She was meeting a group of Holocaust survivors. She gave each survivor – it was a large group – her focused, unhurried attention. She stood with each until they had finished telling their personal story. One after another, the survivors were coming to me in a kind of trance, saying, “Sixty years ago I did not know whether I would be alive tomorrow, and here I am today talking to the Queen.” It brought a kind of blessed closure into deeply lacerated lives. Sixty years earlier they had been treated, in Germany, Austria, Poland, in fact in most of Europe, as subhuman, yet now the Queen was treating them as if each were a visiting Head of State. That was humility: not holding yourself low but holding others high.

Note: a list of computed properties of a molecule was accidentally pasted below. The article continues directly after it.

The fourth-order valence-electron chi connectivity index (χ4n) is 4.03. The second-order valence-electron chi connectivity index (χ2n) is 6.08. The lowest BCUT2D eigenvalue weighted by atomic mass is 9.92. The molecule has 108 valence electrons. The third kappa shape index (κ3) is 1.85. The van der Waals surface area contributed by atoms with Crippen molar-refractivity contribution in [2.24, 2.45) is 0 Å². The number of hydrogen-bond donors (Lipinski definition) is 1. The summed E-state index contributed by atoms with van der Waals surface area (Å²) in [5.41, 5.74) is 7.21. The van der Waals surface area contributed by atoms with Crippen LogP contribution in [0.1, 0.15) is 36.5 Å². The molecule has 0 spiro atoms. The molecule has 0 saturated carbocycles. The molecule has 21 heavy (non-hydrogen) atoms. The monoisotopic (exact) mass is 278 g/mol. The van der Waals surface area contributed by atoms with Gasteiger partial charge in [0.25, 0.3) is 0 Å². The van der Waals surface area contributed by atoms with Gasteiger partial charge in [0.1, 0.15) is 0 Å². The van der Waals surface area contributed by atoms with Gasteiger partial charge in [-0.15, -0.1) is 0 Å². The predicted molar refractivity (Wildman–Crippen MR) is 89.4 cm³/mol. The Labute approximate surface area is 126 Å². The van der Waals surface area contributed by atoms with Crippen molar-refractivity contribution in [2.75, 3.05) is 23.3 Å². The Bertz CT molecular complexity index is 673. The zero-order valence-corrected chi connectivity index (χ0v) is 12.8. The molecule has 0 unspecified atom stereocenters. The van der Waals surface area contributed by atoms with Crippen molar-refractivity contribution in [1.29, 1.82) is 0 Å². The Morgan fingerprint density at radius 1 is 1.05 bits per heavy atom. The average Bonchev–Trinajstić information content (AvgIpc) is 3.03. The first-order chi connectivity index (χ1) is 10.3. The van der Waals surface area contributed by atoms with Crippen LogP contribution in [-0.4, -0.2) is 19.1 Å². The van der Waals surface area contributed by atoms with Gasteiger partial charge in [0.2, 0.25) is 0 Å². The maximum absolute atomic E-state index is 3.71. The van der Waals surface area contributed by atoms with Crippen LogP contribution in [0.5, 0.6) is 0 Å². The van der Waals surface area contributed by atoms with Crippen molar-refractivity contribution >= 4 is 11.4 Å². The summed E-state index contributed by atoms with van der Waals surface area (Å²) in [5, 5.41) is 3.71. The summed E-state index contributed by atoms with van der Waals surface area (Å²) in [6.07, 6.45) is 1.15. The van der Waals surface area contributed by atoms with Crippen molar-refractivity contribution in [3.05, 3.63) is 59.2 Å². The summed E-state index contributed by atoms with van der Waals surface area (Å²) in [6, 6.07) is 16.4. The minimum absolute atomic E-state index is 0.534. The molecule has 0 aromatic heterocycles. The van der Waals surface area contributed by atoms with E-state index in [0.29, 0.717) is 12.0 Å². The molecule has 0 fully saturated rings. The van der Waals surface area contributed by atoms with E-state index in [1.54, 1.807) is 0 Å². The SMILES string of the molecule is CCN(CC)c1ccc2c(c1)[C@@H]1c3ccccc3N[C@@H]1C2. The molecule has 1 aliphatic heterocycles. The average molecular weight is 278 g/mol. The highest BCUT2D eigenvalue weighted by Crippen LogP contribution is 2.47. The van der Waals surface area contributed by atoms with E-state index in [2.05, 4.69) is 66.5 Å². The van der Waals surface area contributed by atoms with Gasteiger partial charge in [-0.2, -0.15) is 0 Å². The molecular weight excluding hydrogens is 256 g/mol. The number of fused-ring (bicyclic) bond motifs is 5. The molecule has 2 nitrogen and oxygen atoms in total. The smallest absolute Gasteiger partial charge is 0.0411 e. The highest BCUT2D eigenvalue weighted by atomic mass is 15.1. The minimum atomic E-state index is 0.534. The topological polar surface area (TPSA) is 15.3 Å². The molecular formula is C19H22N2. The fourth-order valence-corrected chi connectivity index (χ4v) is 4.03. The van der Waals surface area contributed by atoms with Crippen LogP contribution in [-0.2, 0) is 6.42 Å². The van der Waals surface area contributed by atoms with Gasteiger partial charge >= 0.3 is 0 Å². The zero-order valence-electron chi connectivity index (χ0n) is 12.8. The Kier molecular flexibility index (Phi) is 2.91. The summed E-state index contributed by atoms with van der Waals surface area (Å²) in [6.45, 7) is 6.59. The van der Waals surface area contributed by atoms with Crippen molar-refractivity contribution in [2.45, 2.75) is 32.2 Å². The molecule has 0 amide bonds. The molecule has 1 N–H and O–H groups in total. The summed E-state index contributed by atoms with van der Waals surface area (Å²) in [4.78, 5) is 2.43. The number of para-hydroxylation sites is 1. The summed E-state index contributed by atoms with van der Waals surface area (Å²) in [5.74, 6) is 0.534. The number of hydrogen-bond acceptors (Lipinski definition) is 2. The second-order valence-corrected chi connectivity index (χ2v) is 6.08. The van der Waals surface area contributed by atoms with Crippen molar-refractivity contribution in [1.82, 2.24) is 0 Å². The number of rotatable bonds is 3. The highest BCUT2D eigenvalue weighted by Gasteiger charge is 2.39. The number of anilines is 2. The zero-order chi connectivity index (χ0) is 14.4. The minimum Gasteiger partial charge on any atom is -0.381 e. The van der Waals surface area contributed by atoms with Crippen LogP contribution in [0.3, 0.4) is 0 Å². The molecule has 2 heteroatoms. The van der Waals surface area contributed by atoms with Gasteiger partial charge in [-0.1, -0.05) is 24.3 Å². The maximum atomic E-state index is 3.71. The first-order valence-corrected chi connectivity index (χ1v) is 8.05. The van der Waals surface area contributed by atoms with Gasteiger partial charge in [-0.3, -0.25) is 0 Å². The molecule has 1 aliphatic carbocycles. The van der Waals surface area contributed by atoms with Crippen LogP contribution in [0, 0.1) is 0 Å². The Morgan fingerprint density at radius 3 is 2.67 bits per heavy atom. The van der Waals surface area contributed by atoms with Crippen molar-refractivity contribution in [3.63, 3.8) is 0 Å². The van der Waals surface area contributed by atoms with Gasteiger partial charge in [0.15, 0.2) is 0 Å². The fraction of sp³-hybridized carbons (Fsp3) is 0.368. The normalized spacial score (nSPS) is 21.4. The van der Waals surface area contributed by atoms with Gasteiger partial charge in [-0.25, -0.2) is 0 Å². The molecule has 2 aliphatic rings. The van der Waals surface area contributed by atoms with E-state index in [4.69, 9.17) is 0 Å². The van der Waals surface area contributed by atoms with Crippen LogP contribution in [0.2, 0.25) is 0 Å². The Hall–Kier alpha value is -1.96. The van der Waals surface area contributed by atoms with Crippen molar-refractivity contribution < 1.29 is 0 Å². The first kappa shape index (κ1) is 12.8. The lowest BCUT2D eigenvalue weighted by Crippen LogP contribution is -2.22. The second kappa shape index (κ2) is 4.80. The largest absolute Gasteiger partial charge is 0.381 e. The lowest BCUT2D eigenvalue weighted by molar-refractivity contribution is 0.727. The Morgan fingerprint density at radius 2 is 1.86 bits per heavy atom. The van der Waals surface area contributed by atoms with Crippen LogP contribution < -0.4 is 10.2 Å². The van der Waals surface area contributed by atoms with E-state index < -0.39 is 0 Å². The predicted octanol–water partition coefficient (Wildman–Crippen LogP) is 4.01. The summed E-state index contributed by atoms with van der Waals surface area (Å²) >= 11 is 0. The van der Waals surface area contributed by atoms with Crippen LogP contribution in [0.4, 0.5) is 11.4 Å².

So Moses, the greatest human being who ever lives, was also the humblest man on earth. Moses was aware of his position, stature, and unique place in history, unparalleled to anyone before him or after him. Moses was the single greatest teacher and leader who ever lived. Did he know it?

Of course, he did. He had to know it if he was to fulfill his duties in this world. And yet, he was humble. What is more, it was his humility that allowed him to fulfill his role in this world. Deeper yet. Moses genuinely felt that if another person was given similar gifts and opportunities, he or she may have utilized them to even a greater degree, thus, he felt humble in the presence of all people. He always asked himself, has he lived up to his full potential?

The same is true with Rav Yosef. He could say, “do not say there are no more humble men, for I am here.” The truly humble person is aware that he is humble. He knows that he was given a gift of humility. And when he is truly humble, he can say it. He can say, “I am a humble person.”